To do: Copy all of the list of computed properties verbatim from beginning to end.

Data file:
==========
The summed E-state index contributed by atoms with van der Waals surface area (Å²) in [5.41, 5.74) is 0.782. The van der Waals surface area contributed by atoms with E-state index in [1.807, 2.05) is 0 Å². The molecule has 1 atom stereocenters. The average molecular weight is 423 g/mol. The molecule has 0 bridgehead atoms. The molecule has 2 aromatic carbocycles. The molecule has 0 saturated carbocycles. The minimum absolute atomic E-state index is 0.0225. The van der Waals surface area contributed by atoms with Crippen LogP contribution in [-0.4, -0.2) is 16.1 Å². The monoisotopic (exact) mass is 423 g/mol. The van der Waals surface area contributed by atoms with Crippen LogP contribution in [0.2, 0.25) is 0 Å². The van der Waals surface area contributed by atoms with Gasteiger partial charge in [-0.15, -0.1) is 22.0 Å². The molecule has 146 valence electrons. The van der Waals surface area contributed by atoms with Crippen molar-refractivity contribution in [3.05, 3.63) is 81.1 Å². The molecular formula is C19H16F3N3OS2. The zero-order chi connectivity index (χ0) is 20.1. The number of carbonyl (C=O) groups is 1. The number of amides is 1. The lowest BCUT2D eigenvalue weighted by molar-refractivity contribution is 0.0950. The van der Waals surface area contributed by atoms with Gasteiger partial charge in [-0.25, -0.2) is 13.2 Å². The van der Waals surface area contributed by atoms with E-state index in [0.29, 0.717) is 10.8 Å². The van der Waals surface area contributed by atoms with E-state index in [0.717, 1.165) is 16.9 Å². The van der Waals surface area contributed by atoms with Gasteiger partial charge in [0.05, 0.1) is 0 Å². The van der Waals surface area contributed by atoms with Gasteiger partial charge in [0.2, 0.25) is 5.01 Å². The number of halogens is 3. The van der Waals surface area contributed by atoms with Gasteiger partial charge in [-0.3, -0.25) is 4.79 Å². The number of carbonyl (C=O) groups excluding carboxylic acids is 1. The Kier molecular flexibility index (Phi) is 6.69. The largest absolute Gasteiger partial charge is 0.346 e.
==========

The summed E-state index contributed by atoms with van der Waals surface area (Å²) in [5.41, 5.74) is 0.782. The van der Waals surface area contributed by atoms with E-state index in [1.807, 2.05) is 0 Å². The molecule has 1 atom stereocenters. The average molecular weight is 423 g/mol. The molecule has 0 bridgehead atoms. The molecule has 2 aromatic carbocycles. The molecule has 0 saturated carbocycles. The minimum absolute atomic E-state index is 0.0225. The van der Waals surface area contributed by atoms with Crippen LogP contribution in [-0.4, -0.2) is 16.1 Å². The monoisotopic (exact) mass is 423 g/mol. The van der Waals surface area contributed by atoms with Crippen LogP contribution in [0.2, 0.25) is 0 Å². The van der Waals surface area contributed by atoms with Gasteiger partial charge in [-0.15, -0.1) is 22.0 Å². The molecule has 146 valence electrons. The van der Waals surface area contributed by atoms with Crippen molar-refractivity contribution in [3.05, 3.63) is 81.1 Å². The molecular formula is C19H16F3N3OS2. The zero-order chi connectivity index (χ0) is 20.1. The number of carbonyl (C=O) groups is 1. The number of amides is 1. The lowest BCUT2D eigenvalue weighted by molar-refractivity contribution is 0.0950. The van der Waals surface area contributed by atoms with Gasteiger partial charge in [-0.25, -0.2) is 13.2 Å². The van der Waals surface area contributed by atoms with E-state index in [0.29, 0.717) is 10.8 Å². The van der Waals surface area contributed by atoms with E-state index in [0.717, 1.165) is 16.9 Å². The van der Waals surface area contributed by atoms with Gasteiger partial charge in [0.05, 0.1) is 0 Å². The van der Waals surface area contributed by atoms with Gasteiger partial charge in [0.2, 0.25) is 5.01 Å². The number of halogens is 3. The van der Waals surface area contributed by atoms with Gasteiger partial charge in [-0.3, -0.25) is 4.79 Å². The number of carbonyl (C=O) groups excluding carboxylic acids is 1. The Kier molecular flexibility index (Phi) is 6.69. The largest absolute Gasteiger partial charge is 0.346 e.